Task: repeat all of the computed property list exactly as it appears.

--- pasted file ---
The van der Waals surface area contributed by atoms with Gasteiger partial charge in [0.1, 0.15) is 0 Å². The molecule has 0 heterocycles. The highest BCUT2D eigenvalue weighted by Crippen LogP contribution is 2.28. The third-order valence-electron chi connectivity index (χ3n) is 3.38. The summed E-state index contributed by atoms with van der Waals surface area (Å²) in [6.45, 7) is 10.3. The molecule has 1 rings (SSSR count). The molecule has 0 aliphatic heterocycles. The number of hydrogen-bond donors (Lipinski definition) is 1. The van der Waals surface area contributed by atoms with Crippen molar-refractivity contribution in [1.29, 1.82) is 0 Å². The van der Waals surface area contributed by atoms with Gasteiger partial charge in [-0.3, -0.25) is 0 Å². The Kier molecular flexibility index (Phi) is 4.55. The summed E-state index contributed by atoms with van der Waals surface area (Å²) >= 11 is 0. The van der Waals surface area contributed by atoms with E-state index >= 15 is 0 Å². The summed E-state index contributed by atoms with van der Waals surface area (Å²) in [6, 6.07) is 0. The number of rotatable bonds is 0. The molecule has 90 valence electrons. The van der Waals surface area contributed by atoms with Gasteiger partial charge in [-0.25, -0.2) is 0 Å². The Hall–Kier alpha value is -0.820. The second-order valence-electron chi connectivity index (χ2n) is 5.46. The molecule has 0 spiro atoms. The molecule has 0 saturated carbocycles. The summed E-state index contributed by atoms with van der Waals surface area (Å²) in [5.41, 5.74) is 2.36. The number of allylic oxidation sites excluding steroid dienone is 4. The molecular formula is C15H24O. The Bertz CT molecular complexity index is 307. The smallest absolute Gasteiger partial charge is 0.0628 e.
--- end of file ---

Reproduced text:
The van der Waals surface area contributed by atoms with Gasteiger partial charge in [0.1, 0.15) is 0 Å². The molecule has 0 heterocycles. The highest BCUT2D eigenvalue weighted by Crippen LogP contribution is 2.28. The third-order valence-electron chi connectivity index (χ3n) is 3.38. The summed E-state index contributed by atoms with van der Waals surface area (Å²) in [6.45, 7) is 10.3. The molecule has 1 rings (SSSR count). The molecule has 0 aliphatic heterocycles. The number of hydrogen-bond donors (Lipinski definition) is 1. The van der Waals surface area contributed by atoms with Crippen molar-refractivity contribution in [1.29, 1.82) is 0 Å². The van der Waals surface area contributed by atoms with Gasteiger partial charge in [-0.3, -0.25) is 0 Å². The Kier molecular flexibility index (Phi) is 4.55. The summed E-state index contributed by atoms with van der Waals surface area (Å²) >= 11 is 0. The van der Waals surface area contributed by atoms with E-state index >= 15 is 0 Å². The summed E-state index contributed by atoms with van der Waals surface area (Å²) in [6, 6.07) is 0. The number of rotatable bonds is 0. The molecule has 90 valence electrons. The van der Waals surface area contributed by atoms with Gasteiger partial charge in [-0.25, -0.2) is 0 Å². The Hall–Kier alpha value is -0.820. The second-order valence-electron chi connectivity index (χ2n) is 5.46. The molecule has 0 spiro atoms. The molecule has 0 saturated carbocycles. The summed E-state index contributed by atoms with van der Waals surface area (Å²) in [5.41, 5.74) is 2.36. The number of allylic oxidation sites excluding steroid dienone is 4. The molecular formula is C15H24O. The Bertz CT molecular complexity index is 307. The smallest absolute Gasteiger partial charge is 0.0628 e.